Power Divider, Power Splitter Combiner Supplier Singapore
If you’re looking for a power splitter combiner supplier Singapore, AWG Tech PTE Ltd. is one such company. Their radio frequency (RF) and microwave (mw) components can come straight off the shelf, or be customized to suit your needs.
AWG Tech supplies power dividers and power combiners to countries worldwide like South Africa, Australia, Vietnam, Spain, Brazil and many others. You can hardly find a power splitter combiner supplier in Singapore like AWG Tech. AWG Tech specializes in providing high quality RF components globally.
How to Specify Power Dividers
There are a few pertinent parameters that you need to know in order to specify a power divider properly.
- Number of ways
This parameter defines how many output ports that an RF signal gets routed to after passing through the power divider. For example, a 4-way power divider will split an incident RF signal into 4 equal outputs. In theory, you can split an RF signal into as many different paths as you want. The common number of output ports are as follows:
2-way power divider / power combiner
3-way power divider / power combiner
4-way power divider / power combiner
5-way power divider / power combiner
6-way power divider / power combiner
8-way power divider / power combiner
12-way power divider / power combiner
16-way power divider / power combiner
- Frequency of operation
You need to let the manufacturer know what is the frequency of operation for the n-way power divider/combiner. You could classify it by band, for example, L-Band power divider. Or you could specify the exact operating frequency of the power divider or the power divider bandwidth.
For example, you could mention that you need the power divider to operate from 700MHz to 2.7 GHz.
- Type of Connector
You could request for N-type connectors for your power divider or you could specify SMA-connectors.
- Mechanical constraints
If you have size limitations or need us place the connectors of the power divider in a particular fashion, please let us know and we will study the feasibility of doing so.
There are other parameters like port-to-port isolation for power divider and amplitude and phase balance among ports. Unless there are some essential requirements, there is usually no need to specify these.
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Applications for Power Dividers and Power Splitters
In radio technology, you’ll see many devices used to distribute, combine, or else transport power in some form to various places that need it. Power splitters are among these devices, being passive devices that use a single input signal and then deliver two or more output signals. Power splitters are usually used in ratio measurements and in source levelling.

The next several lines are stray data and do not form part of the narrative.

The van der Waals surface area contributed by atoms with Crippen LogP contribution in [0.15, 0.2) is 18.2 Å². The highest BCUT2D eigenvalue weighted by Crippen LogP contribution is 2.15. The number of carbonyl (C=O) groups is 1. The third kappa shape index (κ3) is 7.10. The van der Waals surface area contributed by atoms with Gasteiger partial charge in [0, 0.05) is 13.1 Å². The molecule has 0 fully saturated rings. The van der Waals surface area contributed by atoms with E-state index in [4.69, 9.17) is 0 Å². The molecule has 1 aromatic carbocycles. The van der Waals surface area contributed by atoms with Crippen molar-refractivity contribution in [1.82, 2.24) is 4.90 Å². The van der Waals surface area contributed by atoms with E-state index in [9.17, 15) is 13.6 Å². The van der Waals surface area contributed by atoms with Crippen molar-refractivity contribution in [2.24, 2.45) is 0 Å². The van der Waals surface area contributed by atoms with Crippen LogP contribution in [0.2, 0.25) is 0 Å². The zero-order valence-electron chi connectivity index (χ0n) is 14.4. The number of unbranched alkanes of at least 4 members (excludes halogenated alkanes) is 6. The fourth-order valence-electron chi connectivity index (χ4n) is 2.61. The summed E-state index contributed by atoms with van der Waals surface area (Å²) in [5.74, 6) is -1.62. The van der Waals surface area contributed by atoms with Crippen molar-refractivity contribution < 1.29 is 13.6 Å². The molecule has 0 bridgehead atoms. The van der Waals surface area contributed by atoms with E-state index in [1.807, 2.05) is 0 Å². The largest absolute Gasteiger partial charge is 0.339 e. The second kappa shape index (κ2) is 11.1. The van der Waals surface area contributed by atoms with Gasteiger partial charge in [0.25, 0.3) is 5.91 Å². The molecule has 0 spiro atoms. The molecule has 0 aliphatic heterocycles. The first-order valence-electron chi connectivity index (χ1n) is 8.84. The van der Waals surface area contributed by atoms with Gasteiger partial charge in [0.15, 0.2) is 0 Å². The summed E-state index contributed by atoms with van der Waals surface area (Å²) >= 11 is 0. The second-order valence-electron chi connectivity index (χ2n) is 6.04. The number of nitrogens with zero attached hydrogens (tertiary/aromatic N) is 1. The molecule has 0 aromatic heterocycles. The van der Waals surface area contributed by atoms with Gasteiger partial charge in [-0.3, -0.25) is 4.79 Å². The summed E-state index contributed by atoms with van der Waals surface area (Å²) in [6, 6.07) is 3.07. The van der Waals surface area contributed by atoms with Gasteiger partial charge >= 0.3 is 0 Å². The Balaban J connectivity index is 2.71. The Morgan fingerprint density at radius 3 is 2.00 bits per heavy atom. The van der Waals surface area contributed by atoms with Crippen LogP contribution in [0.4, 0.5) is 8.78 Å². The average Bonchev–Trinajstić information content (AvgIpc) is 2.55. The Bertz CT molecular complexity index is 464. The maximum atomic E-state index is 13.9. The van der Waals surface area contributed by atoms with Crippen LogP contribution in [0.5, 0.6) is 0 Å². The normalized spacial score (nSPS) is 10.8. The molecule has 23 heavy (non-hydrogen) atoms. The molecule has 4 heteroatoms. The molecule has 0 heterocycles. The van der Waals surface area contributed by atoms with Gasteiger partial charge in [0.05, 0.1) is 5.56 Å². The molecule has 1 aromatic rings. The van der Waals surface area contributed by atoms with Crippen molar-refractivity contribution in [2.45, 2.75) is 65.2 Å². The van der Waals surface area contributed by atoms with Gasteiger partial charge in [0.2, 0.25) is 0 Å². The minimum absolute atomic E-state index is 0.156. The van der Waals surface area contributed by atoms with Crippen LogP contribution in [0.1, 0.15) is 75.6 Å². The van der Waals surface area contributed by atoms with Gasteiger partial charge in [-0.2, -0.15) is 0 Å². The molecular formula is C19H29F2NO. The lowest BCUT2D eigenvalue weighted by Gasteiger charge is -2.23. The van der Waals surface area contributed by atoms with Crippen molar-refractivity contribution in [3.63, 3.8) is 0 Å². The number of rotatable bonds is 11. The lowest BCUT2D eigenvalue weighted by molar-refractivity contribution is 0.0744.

If you’re new to the field, however, some of these terms may confuse you. For instance, are power splitters and power dividers interchangeable? Going by the names alone, you’ll be inclined to think that they are. However, ask any power splitter combiner supplier Singapore and you may be surprised to hear that they’re not entirely interchangeable.
To help you avoid misusing one or the other, here’s a brief look at the differences in application for either device.
These devices are RF accessories that provide 50Ω (ohm) resistance at each of its three ports – one for input and two for output. As the name suggests, it’s used to divide power equally between the two output ports to enable comparison measurements.
This device can also be used to measure two different characteristics of a signal – power, for instance, as compared to frequency. Because all three ports have the same resistance, this component is bi-directional, therefore able to act as a power combiner should the signals be reversed.
Another application for power dividers is in measuring diversity gain – the increase in the ratio of signal to interference when two or more communication channels are used to strengthen signals.
These devices are typically constructed of two resistors – passive components that reduce current flow and lower voltage levels within circuits. Such a configuration usually results in only the input port having an impedance of 50Ω (ohm). Some splitters, though, have equal impedance at all three ports (similar to the divider) to lessen measurement uncertainty when it comes to source levelling.
This then means that only certain splitters can be used as power combiners. For one thing, the different impedance measurements at each port will result in a drop in output. This can interfere with comparison measurements and the like.
As such, power splitters are often used to measure gain, compression, and isolation – in addition to rationing and source levelling. In a set-up to test for amplifier gain, the power splitter removes re-reflected signals so that measurements can be taken at different RF power levels. This saves time on the procedure because the technician won’t need to re-calibrate for each power level.
So what does this all mean? Though power splitters and dividers perform similar functions, they’re not always interchangeable – it depends on what you need for your test system. So look at that first before deciding which splitter or divider to get.